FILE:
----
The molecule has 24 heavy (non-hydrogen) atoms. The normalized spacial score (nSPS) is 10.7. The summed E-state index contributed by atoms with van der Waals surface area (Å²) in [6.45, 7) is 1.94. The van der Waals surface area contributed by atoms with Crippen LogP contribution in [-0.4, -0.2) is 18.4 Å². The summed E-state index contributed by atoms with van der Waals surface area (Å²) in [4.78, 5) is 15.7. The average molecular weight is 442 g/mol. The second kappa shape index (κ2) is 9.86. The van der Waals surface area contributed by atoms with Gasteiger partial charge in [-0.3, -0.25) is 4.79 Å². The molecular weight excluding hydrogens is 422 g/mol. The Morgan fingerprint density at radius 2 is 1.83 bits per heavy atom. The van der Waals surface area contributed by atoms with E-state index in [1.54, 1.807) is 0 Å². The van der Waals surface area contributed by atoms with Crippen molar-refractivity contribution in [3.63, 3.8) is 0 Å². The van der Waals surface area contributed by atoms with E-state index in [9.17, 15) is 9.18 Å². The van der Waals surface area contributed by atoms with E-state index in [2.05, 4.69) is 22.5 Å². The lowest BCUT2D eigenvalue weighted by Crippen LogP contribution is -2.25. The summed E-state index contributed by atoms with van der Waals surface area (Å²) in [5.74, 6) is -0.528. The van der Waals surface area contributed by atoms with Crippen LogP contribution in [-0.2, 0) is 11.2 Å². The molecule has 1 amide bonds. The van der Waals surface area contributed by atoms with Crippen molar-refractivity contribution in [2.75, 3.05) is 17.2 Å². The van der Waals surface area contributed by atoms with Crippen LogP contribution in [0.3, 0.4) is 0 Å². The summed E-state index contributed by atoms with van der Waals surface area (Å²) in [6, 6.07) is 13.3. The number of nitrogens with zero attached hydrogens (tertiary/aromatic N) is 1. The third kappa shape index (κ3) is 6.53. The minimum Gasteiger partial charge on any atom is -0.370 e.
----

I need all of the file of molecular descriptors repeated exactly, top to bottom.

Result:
The molecule has 24 heavy (non-hydrogen) atoms. The normalized spacial score (nSPS) is 10.7. The summed E-state index contributed by atoms with van der Waals surface area (Å²) in [6.45, 7) is 1.94. The van der Waals surface area contributed by atoms with Crippen LogP contribution in [-0.4, -0.2) is 18.4 Å². The summed E-state index contributed by atoms with van der Waals surface area (Å²) in [4.78, 5) is 15.7. The average molecular weight is 442 g/mol. The second kappa shape index (κ2) is 9.86. The van der Waals surface area contributed by atoms with Gasteiger partial charge in [-0.3, -0.25) is 4.79 Å². The molecular weight excluding hydrogens is 422 g/mol. The Morgan fingerprint density at radius 2 is 1.83 bits per heavy atom. The van der Waals surface area contributed by atoms with E-state index in [1.54, 1.807) is 0 Å². The van der Waals surface area contributed by atoms with Crippen molar-refractivity contribution in [3.63, 3.8) is 0 Å². The van der Waals surface area contributed by atoms with E-state index in [9.17, 15) is 9.18 Å². The van der Waals surface area contributed by atoms with E-state index in [2.05, 4.69) is 22.5 Å². The lowest BCUT2D eigenvalue weighted by Crippen LogP contribution is -2.25. The summed E-state index contributed by atoms with van der Waals surface area (Å²) in [5.74, 6) is -0.528. The van der Waals surface area contributed by atoms with Crippen LogP contribution in [-0.2, 0) is 11.2 Å². The molecule has 1 amide bonds. The van der Waals surface area contributed by atoms with Crippen molar-refractivity contribution in [2.75, 3.05) is 17.2 Å². The van der Waals surface area contributed by atoms with Crippen LogP contribution in [0.3, 0.4) is 0 Å². The summed E-state index contributed by atoms with van der Waals surface area (Å²) in [6, 6.07) is 13.3. The number of nitrogens with zero attached hydrogens (tertiary/aromatic N) is 1. The third kappa shape index (κ3) is 6.53. The minimum Gasteiger partial charge on any atom is -0.370 e.